You're trying to make them out to be some honorable citizens who sacrifice to perform a civic duty for the greater good. That "sense of duty and civic responsibility" you talk about seems to go away awfully quick when one of their own does something wrong. It seems to disappear into a vast void when it comes to firing one of their own (which is almost impossible to do). Or reporting crime statistics accurately. And see the kind of response you get if you want to file a complaint against an officer.

Then again I live in a city that dishes out hundreds of millions in lawsuits to people and blatantly lies about the crime stats. Maybe they just haven't heard about that duty and civic responsibility part.

Now I'm sure most are good people. Just as I'm sure most of any profession are good people. But I also realize most are in this because it's the best opportunity available and beats digging ditches.
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Old 08-12-2014, 01:38 PM   #64
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Molson, I'd generally agree with you. I worked with a lot of law enforcement personnel over 7 years and the majority were pretty good guys.

The problem is that the "Thin Blue Line" is really a "Thick Brick Wall" and as such when something is done that is bad nothing happens. The whole system is corrupt in their rush to protect police offers from any criticism and repercussions from their actions. That's not much different than any other big bureaucracy, but it makes a difference when those actions take place at the barrel of a gun.

Combine that with the increasing militarization of the police forces and it becomes a critical problem. The mentality is often "shoot now and we'll sort it out later", knowing that there's little chance of any disciplinary action later. That's why we see almost on a daily basis some evidence of police brutality.

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I think there is definitely a disconnect between the reality and how a lot of agencies express these things to the public. Many officers are fired, many are disciplined, many at lectured in front of their peers, some go to prison, and there's always tension between police chiefs and DOC staffs that want to fire bad veteran officers but are told by lawyers that they can't yet.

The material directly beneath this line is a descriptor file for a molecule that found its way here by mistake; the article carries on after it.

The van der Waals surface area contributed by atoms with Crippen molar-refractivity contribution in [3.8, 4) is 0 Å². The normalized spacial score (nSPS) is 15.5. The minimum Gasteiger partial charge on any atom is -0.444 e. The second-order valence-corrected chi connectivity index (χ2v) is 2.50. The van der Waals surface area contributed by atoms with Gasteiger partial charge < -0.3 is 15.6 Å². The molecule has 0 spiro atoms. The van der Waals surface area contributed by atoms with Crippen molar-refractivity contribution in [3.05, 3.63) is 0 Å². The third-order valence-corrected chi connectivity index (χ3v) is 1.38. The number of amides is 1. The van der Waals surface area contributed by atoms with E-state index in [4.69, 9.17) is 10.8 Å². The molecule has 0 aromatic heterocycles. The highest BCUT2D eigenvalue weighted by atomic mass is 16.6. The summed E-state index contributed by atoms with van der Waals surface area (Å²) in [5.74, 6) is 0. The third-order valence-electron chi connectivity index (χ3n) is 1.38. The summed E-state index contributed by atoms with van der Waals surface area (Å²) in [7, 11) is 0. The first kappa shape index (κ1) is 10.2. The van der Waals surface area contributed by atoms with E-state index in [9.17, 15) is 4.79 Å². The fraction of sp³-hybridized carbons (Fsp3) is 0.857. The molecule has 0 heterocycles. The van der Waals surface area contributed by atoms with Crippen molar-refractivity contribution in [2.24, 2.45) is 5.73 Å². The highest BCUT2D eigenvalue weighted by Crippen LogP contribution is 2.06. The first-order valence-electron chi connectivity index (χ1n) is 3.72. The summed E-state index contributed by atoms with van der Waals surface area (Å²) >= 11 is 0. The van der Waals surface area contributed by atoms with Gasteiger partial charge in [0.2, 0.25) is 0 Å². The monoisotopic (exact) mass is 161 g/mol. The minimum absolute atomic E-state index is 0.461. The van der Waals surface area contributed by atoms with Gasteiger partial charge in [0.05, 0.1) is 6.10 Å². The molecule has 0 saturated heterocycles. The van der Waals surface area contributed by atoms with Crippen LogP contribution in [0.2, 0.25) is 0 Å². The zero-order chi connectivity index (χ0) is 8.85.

A lot of agencies are terrible at communicating this general distaste for bad policing to the public. (And there's definitely terrible agencies out there too with bad cultures, but I don't think that's the norm). Maybe there's a defensiveness when you have so many people who are incredibly over-cynical about everything police do. Sometimes there's policies about what they can say publicly. I think there's some misunderstandings about the law sometimes too, or there's grey areas where many in the public see it as a slam-dunk-cop-is-evil deal.

And I don't think a lot of individual officers really consciously think "what the fuck, I'll shoot this guy, nothing will happen to me." Statistically, I'm sure there's psychopaths like that out there in any profession (and cops are the ones who actually can act on it in the course of their jobs), but for most of them, it's a terrible and stressful thing.
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Old 08-12-2014, 01:39 PM   #65
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There's usually a reason that certain communities distrust law enforcement. It's rare something like this happening in a majority white community, but, these incidences seem to happen with a frequency that seems 'peculiar' at best in minority communities. Maybe it's the way the media reports these things, I don't know. Kind of like once a cute white girl goes missing, it's national news, but, when a minority girl goes missing, it barely gets a mention by the media, if at all.